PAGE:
Here is a summary of the effects.  (Keep in mind that these are broad estimates, which interact with one another and also change slightly in scale as interest rates and other assumptions change):
The capital gain exemption is proportional to expected inflation.
(assumed to be 2% here)

<**Edit: Vivian Darkbloom has talked me down a bit in the comments.  After considering her input, I would revise these numbers to: 3% + 5% + 7% = 15% of home values and 0.4% + 0.7% + 1.0% = 2.2% of GDP.  The Cap Gains numbers may still be high, but for a number of reasons having to do with the relationships of the factors in the model, the effect on the modeled price is higher than the effect we might estimate simply by accounting for this year's expected real estate gains.  This factor may turn out to be lower in many contexts.>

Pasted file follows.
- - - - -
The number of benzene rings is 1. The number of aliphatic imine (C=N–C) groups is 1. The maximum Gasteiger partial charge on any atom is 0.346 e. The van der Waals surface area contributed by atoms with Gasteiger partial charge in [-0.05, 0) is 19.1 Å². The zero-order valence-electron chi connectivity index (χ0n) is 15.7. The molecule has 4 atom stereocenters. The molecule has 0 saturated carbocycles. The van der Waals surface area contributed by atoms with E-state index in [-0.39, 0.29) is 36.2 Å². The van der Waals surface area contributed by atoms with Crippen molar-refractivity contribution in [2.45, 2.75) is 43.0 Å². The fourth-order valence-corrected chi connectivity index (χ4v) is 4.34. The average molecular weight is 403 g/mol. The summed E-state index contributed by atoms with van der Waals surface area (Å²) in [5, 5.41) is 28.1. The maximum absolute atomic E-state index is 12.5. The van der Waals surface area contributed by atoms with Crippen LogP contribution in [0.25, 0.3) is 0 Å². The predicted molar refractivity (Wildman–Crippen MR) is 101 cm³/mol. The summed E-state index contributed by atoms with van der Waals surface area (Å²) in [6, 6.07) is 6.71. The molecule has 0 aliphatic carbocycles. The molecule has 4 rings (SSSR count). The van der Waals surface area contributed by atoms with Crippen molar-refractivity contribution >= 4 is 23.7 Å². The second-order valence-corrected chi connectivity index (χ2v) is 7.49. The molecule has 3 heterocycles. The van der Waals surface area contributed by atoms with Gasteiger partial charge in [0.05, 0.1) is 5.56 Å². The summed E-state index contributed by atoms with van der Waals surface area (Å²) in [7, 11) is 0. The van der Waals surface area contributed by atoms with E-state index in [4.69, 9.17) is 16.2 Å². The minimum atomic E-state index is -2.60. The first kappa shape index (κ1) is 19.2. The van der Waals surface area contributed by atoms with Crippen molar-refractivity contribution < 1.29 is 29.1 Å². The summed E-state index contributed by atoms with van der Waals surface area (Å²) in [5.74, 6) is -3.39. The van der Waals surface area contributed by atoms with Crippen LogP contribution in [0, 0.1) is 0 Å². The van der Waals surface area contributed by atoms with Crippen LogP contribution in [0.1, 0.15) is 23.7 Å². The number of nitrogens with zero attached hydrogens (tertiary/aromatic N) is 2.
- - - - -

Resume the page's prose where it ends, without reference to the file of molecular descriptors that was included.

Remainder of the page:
<Edit #2:  These estimates are bound to change some more as I continue to review data and concepts.  I am purposefully kind of thinking aloud.  So please check on follow-up posts in the series if you are interested in these estimates.>

Over the next few posts, I expect to show that the actual increase in home values may be much less than 23.5%.  But I expect to demonstrate that this transfer to owner-occupiers exists regardless of the total effect on nominal home prices.  The conclusions I have reached so far have been pretty shocking to me, and I may continue to be shocked as I work through the models to complete the remaining posts, so my conclusions may differ from what I currently expect.  (I am proceeding as I work this out, so you might see my errors as I proceed.  And, this will get complex enough that I might end up reaching the limits of my analytical tools.)  At the point where I am in my analysis now, I believe that if these factors are not manifest in higher nominal market prices for homes, then the potential increase in home values coming out of these policies is a sort of risk-adjusted deadweight loss on our economy.